2009 – How did this happen? How did I manage to get a degree in Animation, an offer to do a Master’s in London, yet somehow, absolutely nothing has become of me. How does that happen? And why am I sitting here, staring at the pattern of bruised dragon valley’s on pieces of foil? Those little foil squares.
The sound of thunder rips apart the sky like that of wood being ripped up from a floor. A colossus of lightening strips the world of darkness upon the faces of houses, and the light, and the crashing and the turns of this confusion, carry me down this vein and empty length. And the beast, and her legs and abandoned adolescence, list lazy over the arm of my chair, sitting, half tilted in a damp map of urine.
I push aside the sight as one pushes aside the sight of waste collected along the line of curbs and an artery of a streets clotted end. Your forgotten, haunted echo, your black desperate cry, and the discoloration of your chaotic presence, embeds itself deep into the texture of the cold concrete floor of my heart. Slabs of pale light cut through the gaps in the window blinds, filtering through like sand escaping through the slats of fingers, and the calling sound that lived in my dream, distorts the already disfigured nightmare of being awake. I long for darkness – a place stripped of all light.
A marble of your greed turns to liquid, then smoke, abducted into a sparkling silver tube. Your possessed glare, your retiring, heavy eyes, your retreat, your stain and your off-white, composed at your will without me beside your surgery, beside your enlightenment and foil squares. My vacant face, this, carbon-copy of happiness, this beast in the shadow of my empty observation, content, in your dirt covered darkness. I want your veins strung out in big fat neon above the world.
Carry me, dear messenger of light, for I am tired of being the migrant, the pilgrim without a Mecca. Carry me down to your river of ribs, to that large sky manor, that place in the divide toward the tired mist of emptiness; to that place behind death, and all its silent, empty, and infinite space.
* * *
Sat down, got comfy, I know this train, I know it very well, I’ve been on it before, except in the past I have had to alight two stops along in the journey, glancing enviously at those still onboard, wishing too that my ticket was stamped “anywhere but here”; a one way permit to release me from the Black Country chains that have bound me to its soil since I was 6. But my ticket was always a return, a little rectangular piece of orange and white paper that was stamped, “not today mate … back you go.”
But today is a different day. Today I am leaving for good. The red chair on the train feels no different, the architecture out the window having only slightly changed in the 28 years I have known it; progress here has been slow, and my life seems to have wondered along with it at the same relentlessly slow pace. But not today. And before I know it, before I have even settled and made myself comfortable by placing my travel items around me, the bottle of water; the expensive magazine; the cheap murky brown liquid sold to me under the pretence and illusion of coffee, comes the distant shriek of whistles, and the train shunts and jolts an inch in that moment before it departs; an inch away from home; the first inch of a million that will soon come and go.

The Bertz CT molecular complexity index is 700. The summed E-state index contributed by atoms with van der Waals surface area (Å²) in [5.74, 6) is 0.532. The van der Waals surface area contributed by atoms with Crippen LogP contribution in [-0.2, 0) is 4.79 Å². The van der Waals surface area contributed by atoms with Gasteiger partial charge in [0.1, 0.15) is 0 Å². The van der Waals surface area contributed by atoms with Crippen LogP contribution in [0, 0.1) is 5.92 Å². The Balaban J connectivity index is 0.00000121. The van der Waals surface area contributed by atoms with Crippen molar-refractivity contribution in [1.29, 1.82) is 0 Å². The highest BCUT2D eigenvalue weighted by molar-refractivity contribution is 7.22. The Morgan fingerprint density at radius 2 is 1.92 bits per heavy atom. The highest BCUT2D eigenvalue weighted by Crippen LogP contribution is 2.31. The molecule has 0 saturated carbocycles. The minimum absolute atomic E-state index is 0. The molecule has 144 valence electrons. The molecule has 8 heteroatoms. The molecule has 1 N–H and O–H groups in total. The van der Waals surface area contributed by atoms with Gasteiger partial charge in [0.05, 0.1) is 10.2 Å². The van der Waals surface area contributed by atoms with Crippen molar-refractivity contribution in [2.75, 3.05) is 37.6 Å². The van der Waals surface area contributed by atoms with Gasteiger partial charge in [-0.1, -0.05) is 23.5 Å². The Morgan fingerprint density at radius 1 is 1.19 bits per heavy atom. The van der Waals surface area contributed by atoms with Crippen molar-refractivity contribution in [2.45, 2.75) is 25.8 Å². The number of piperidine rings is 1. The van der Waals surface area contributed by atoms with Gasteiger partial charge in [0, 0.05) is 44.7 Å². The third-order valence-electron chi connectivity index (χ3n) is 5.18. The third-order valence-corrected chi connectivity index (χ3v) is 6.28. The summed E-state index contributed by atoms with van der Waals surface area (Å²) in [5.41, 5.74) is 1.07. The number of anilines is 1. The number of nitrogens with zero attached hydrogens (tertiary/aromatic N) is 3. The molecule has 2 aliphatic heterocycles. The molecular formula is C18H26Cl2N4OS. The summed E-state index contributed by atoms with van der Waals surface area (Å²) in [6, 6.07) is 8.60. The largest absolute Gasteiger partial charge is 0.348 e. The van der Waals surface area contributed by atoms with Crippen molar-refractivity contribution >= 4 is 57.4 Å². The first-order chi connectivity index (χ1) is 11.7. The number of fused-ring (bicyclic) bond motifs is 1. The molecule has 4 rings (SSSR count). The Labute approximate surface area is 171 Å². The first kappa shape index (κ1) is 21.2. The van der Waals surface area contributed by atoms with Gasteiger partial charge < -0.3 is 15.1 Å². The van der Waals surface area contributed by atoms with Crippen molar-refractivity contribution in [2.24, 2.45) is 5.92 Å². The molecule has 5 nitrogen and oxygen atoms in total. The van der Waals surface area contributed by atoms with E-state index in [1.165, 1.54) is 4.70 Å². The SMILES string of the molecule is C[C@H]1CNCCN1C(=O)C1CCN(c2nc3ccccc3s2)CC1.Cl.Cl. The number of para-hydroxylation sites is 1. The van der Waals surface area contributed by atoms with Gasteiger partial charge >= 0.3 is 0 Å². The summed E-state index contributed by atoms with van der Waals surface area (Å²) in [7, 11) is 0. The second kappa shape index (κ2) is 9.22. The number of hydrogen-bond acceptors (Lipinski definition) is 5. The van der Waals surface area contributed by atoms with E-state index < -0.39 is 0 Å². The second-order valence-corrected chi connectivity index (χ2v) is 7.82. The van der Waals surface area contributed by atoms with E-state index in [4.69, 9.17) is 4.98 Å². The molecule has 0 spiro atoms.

A young man, no more than 25 years of age, sits across the isle from me. He fidgets and tries to get comfortable, eventually getting out a small bottle of Brandy. He hides the bottle of Coke that the Brandy is being poured into and notices me watching him. He talks to me and tells me that he has just been released from prison, has nowhere to go, has no money or family and will most likely end up back in the clink anyway, “…so fuck it,” he says, “Cheers,” necking his Brandy-Cola cocktail. We talk some more, about this and about that. I hear the nervousness in his voice, the vulnerability.
“Tickets please, tickets from Wolverhampton?!” is called, and I get my ticket ready. The young man hides his Coke bottle. “Tickets please.” I pass mine over. I watch the ticket-man look over the details of my ticket hoping that he doesn’t find some small detail that would prevent my journey from progressing any further. When you have lived a life under the red-tape and mindless bureaucracy that can often come with the most simple of things, you can tend to come to expect that something will always be wrong, even when you have done all that is right. But not today … Stamp. Click. “Thank you sir … tickets please, tickets from Wolverhampton.”
And that was it, I was on my way. I looked out of the window and realised that I had forgot to say goodbye to my home of 28 years. I had always imagined that I would look out of the window and mentally wave goodbye to the place, but that never happened. My mind wasn’t on remembering the day I arrived there in 1981, the memory of my first day in school, the home that I came to love; a lifetime of events that helped shape the man I became through a childhood that was relatively pleasant yet hinged on so much going wrong, as though the secrets and darkness within others were constantly present beyond a precipice, one that I had always been aware of in presence, but found waiting for me later on in life.
At the very moment I had always imagined I would look out of the train window and say goodbye to twenty-seven years of my life and twenty-seven years of memories, my eyes and my mind were on a young man just out of prison, looking as lost on his own unknown path, as I was on the path that I was now inching my way along, and although I can never compare my path with his, I am quite sure that for the briefest of moments, he saw the vulnerability in my eye’s too.
He asks me if the train is going to anywhere but here … and I tell him that it is.